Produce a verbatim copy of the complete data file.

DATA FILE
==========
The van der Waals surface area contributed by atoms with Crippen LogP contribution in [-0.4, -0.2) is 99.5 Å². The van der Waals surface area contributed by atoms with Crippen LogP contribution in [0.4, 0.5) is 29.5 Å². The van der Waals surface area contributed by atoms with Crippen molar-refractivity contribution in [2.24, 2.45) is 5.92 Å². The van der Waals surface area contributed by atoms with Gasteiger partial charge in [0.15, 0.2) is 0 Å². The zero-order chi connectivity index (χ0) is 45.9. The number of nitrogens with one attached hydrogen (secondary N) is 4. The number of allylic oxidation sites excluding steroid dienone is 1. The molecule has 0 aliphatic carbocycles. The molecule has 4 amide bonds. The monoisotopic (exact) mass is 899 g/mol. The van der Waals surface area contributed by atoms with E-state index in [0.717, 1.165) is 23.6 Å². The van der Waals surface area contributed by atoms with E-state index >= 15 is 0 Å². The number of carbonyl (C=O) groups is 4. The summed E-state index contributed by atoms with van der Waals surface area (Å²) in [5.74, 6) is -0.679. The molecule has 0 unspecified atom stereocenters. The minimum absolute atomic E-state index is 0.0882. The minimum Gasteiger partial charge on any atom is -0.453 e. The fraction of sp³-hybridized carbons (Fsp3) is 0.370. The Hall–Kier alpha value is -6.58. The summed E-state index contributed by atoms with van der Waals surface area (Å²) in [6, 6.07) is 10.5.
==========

The van der Waals surface area contributed by atoms with Crippen LogP contribution in [-0.4, -0.2) is 99.5 Å². The van der Waals surface area contributed by atoms with Crippen LogP contribution in [0.4, 0.5) is 29.5 Å². The van der Waals surface area contributed by atoms with Crippen molar-refractivity contribution in [2.24, 2.45) is 5.92 Å². The van der Waals surface area contributed by atoms with Gasteiger partial charge in [0.15, 0.2) is 0 Å². The zero-order chi connectivity index (χ0) is 45.9. The number of nitrogens with one attached hydrogen (secondary N) is 4. The number of allylic oxidation sites excluding steroid dienone is 1. The molecule has 0 aliphatic carbocycles. The molecule has 4 amide bonds. The monoisotopic (exact) mass is 899 g/mol. The van der Waals surface area contributed by atoms with E-state index in [0.717, 1.165) is 23.6 Å². The van der Waals surface area contributed by atoms with E-state index >= 15 is 0 Å². The number of carbonyl (C=O) groups is 4. The summed E-state index contributed by atoms with van der Waals surface area (Å²) in [5.74, 6) is -0.679. The molecule has 0 unspecified atom stereocenters. The minimum absolute atomic E-state index is 0.0882. The minimum Gasteiger partial charge on any atom is -0.453 e. The fraction of sp³-hybridized carbons (Fsp3) is 0.370. The Hall–Kier alpha value is -6.58. The summed E-state index contributed by atoms with van der Waals surface area (Å²) in [6, 6.07) is 10.5.